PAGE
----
Another - how did they bind this question

bcr

Well-known member
Hi folks,

Please see below snaps of a book we had bound by a now defunct bindery. I took it apart to try and figure out how it was done, and how we can replicate it.

I thought they had done it all completely by hand, but looking closer I wonder whether a system like the Powis Fastback with their hard covers and headbands may have been used. The glue strips and little stick on headbands make me suspicious.

We're getting a fastback binder anyway for simple tape binds by non-technical staff, and I want to see if we can replicate the below type of bind using their hard covers. I don't expect the same standard of finish, 75% of the quality would do it. I'll get a foil stamping machine for the cover text, and a custom wax stamp with our logo on it to seal the ribbon. I suppose I would need a small diamater drill to drill the holes into the pages to feed the coloured ribbon through.

Thoughts and advice gladly appreciated!

Powis hard covers -





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keith1

Well-known member
Casebinding. Check this site. They may even have video close to what you're looking for. They can do all sorts of oddball stuff. Not cheap, but good. Email them and I'm sure they'd give you an answer. The owner is a good guy.
sgfteam.ca
 
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Magnus59

Well-known member
Unless it was a large print run the printed sections would have been folded, collated and sewn on machines. The mull on the spine would be glued on by hand, the case boards cut to size on a guillotine, the Baladek cloth would be applied to the case boards by hand and gold foiled on a platen using lead type or zinc blocks, the endpapers hand glued in place, then the books would be pressed in a book press, the head and tail bands would then be glued on by hand. This is a trade learned over many years, but sadly we are losing these skills due to an alarmingly low number of apprentices entering the workforce.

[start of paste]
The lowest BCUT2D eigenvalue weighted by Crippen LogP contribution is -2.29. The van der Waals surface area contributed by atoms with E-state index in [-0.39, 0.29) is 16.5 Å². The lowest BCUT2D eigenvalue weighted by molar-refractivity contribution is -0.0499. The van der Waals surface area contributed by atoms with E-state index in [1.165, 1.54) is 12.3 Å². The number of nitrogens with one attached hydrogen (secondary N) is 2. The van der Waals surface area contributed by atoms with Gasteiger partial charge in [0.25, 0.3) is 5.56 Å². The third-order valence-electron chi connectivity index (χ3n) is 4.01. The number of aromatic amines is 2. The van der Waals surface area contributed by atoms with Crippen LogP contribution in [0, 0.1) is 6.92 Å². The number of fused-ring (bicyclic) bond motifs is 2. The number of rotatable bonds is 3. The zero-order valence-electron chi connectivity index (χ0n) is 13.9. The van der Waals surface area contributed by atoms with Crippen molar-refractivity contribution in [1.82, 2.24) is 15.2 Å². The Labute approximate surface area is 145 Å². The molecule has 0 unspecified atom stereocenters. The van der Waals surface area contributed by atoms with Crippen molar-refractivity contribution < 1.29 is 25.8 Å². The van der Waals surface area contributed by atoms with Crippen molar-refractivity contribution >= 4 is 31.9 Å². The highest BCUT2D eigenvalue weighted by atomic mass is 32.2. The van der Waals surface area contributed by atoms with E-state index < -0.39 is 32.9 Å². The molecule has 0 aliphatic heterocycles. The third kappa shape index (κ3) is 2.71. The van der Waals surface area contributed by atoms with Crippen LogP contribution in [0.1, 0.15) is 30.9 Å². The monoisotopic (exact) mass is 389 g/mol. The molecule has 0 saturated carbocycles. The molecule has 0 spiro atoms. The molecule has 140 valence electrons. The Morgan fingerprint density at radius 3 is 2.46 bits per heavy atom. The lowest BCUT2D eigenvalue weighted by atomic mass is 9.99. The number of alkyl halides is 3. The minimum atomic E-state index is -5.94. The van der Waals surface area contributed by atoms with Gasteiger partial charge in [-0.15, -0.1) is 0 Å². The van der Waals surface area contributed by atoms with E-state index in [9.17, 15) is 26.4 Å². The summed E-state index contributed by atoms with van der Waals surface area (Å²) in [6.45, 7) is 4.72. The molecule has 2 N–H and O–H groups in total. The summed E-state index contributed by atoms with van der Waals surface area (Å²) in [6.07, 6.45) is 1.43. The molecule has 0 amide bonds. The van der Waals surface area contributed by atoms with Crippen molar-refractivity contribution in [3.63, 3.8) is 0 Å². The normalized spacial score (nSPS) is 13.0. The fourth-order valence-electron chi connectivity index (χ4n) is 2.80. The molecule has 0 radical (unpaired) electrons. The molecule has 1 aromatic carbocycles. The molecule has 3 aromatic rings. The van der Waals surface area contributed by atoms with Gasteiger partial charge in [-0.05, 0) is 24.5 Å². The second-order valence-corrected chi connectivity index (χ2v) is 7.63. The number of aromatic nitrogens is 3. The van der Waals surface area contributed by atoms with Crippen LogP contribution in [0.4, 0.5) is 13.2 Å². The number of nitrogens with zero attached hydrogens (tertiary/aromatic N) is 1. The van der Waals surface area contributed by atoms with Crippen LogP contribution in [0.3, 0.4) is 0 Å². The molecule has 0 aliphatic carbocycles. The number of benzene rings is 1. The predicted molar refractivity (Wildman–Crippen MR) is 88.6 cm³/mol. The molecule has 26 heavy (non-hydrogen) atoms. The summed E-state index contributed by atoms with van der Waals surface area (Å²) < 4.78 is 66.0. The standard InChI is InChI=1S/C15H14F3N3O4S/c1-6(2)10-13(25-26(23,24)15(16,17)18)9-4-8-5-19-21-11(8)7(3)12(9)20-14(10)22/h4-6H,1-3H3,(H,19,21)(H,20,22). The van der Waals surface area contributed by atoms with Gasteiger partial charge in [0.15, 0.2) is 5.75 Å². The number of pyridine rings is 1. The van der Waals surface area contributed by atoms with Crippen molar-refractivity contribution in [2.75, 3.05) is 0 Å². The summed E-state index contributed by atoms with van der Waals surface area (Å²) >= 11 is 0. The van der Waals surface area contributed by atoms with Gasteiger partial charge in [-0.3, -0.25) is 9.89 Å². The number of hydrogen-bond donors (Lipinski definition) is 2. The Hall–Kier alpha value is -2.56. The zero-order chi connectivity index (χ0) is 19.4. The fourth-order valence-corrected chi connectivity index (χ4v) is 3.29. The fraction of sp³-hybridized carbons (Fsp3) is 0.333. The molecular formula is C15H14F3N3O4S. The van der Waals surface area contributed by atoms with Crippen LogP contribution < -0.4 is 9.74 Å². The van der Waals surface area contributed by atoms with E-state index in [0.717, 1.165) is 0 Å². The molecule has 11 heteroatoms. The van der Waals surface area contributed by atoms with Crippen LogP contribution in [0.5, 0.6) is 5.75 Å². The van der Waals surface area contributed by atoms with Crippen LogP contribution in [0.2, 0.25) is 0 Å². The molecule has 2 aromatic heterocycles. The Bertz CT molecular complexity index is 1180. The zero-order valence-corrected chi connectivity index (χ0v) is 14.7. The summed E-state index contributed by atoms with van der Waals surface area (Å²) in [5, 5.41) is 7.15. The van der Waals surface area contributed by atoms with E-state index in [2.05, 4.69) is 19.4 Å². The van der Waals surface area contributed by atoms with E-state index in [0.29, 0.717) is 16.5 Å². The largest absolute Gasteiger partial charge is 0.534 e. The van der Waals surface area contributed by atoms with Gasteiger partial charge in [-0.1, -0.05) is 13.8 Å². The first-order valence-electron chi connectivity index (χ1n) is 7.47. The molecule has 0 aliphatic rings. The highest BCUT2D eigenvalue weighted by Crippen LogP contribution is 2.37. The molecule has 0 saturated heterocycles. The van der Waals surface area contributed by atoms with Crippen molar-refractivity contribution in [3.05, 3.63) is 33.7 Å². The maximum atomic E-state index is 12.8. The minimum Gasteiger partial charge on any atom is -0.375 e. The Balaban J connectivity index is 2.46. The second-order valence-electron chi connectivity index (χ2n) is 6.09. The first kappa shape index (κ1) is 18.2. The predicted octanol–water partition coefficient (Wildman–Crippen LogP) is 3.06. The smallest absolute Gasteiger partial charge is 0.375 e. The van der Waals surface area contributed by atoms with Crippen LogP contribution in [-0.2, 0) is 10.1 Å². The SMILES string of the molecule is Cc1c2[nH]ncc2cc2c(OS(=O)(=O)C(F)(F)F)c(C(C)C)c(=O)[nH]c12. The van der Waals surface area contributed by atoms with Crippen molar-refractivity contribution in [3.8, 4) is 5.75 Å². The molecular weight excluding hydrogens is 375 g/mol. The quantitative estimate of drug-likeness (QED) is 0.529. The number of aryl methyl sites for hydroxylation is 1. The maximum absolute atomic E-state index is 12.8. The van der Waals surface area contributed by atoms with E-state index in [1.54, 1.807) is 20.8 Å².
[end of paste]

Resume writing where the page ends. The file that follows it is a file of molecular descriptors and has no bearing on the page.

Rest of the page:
If the print run was long enough, the casing in process would be done by a dedicated casing in machine, but still operated by a skilled tradesperson.
 
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bcr

Well-known member
Unless it was a large print run the printed sections would have been folded, collated and sewn on machines. The mull on the spine would be glued on by hand, the case boards cut to size on a guillotine, the Baladek cloth would be applied to the case boards by hand and gold foiled on a platen using lead type or zinc blocks, the endpapers hand glued in place, then the books would be pressed in a book press, the head and tail bands would then be glued on by hand. This is a trade learned over many years, but sadly we are losing these skills due to an alarmingly low number of apprentices entering the workforce.
If the print run was long enough, the casing in process would be done by a dedicated casing in machine, but still operated by a skilled tradesperson.
Thanks for the detailed reply Magnus!
Our local hand bindery closed a couple of years ago. We have one further afield we can use though.
 

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